# Beyond Pythagoras

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Introduction

Maths Pure Coursework 1

Beyond Pythagoras

Maths Pure Coursework 1

By: Ben Ingram

10R

Beyond Pythagoras

Pythagoras Theorem:

Pythagoras states that in any right angled triangle of sides ‘a’, ‘b’ and ‘c’ (a being the shortest side, c the hypotenuse): a2 + b2 = c2

E.g. 1.

32 + 42 = 52

9 + 16 = 25

52 = 25

2. 52 + 122 = 132 3. 72 + 242 = 252

25 + 144 = 169 49 + 576 = 625

132 = 169 252 = 625

All the above examples are using an odd number for ‘a’. It can however, work with an even number.

E.g. 1. 102 + 242 = 262

100 + 576 = 676

262 = 676

N.B. Neither ‘a’ nor ‘b’ can ever be 1. If either where then the difference between the two totals would only be 1. There are no 2 square numbers with a difference of 1.

32 9 42 16 52 25 | 62 36 72 49 82 64 | 92 81 102 100 112 121 |

As shown in the above table, there are no square numbers with a difference of anywhere near 1.

Part 1:

Aim: To investigate the family of Pythagorean Triplets where the shortest side (a) is an odd number and all three sides are positive integers.

Middle

Investigation:

Patterns in ‘a’: The smallest numbers always increase by 2 in this family.

Relations between ‘n’ and ‘a’: The only pattern that I can see in these two sets of numbers is that ‘a’ is always double ‘n’ plus 1. E.g. 1 and 3

1 x 2= 2

2 + 1= 3

This works with all of the above pairs. It can be expressed algebraically as: 2n + 1=a

Patterns in ‘b’: The numbers in the ‘b’ column increase uniformly in a pattern that in itself increases by 4 every time.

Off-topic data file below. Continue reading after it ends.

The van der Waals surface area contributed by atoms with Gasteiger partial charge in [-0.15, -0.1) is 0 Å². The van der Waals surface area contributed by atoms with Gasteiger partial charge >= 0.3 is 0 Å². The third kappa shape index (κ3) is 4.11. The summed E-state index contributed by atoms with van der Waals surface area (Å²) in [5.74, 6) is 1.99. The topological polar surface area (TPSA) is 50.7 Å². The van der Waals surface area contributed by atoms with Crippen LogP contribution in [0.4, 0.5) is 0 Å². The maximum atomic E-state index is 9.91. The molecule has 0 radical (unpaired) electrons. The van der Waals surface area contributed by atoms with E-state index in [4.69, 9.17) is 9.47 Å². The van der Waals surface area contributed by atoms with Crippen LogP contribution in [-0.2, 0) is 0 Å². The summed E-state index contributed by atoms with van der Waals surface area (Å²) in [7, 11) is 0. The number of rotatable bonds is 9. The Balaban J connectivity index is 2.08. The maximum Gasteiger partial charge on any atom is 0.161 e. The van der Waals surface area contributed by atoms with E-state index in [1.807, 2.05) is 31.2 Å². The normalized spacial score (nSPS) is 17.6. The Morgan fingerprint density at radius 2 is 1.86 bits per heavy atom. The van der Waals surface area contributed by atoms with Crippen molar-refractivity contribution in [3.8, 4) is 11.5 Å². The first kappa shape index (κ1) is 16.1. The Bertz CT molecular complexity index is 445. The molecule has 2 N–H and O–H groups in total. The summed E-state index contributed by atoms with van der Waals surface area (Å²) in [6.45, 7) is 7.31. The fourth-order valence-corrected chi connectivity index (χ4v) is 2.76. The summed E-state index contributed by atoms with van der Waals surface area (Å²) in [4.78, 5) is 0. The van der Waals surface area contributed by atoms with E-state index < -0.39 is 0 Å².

8 12 16 20 24 28

4 4 4 4 4

This however cannot be used to form a formula as it could not be worked out for the nth term.

Relations between ‘a’ and ‘b’: The relationship here is that multiplying ‘a’ by ‘n’ then adding ‘n’ always leaves you with ‘b’. E.g. 1 and 5

5 x 1= 5

5 + 1= 6

This works for each one and can be expressed as the formulae: an + a= b

Relations between ‘b’ and ‘c’: The obvious relation here is that ‘c’ is always one more than ‘b’. E.g. 5 is one more than 4

13 is one more than 12

and so on…

Expressed algebraically this is: b + 1= c

However, these formulae only work if you do them in order. I.e.

Conclusion

The fact that the two smaller numbers (when squared) add up to the same as the third number (when squared), proves my theory that multiples of Pythagorean triplets will also adhere to the rules of Pythagoras. My formulae can be changed to suit this:

y (2n + 1 = a)

y (2n2 + 2n = b)

y (2n2 + 2n + 1 = c)

y (4n2 + 6n + 2 = perimeter)

y (2n³ + 3n² + n = area)

In all the above cases, ‘y’ is a substitute for any number, when replaced it can be worked the same as the normal formula, multiplied and still produce a Pythagorean triplet.

E.g. 3 x ((2 x 4) + 1) = 27

3 x ((2 x 4)² + 8) = 120

120 + 3 = 123

Once again the triplets from this family can be put into a table showing not only themselves, but also the fact that they conform with the rules of Pythagoras. In this case it is the multiples of my primary triplet; 3,4,5.

a | b | c | a² + b² | c² |

3 6 9 12 15 18 21 24 27 30 | 4 8 12 16 20 24 28 32 36 40 | 5 10 15 20 25 30 35 40 45 50 | 25 100 225 400 625 900 1225 1600 2025 2500 | 25 100 225 400 625 900 1225 1600 2025 2500 |

As you can see, when squared, the first two columns add up to the third number squared. This proves that my hypothesis is correct and multiples of triplets do conform with the rules of Pythagoras. This is true with both odd and even numbers being inserted into the ‘a’ column.

Ben Ingram Page of 10R

This student written piece of work is one of many that can be found in our GCSE Beyond Pythagoras section.

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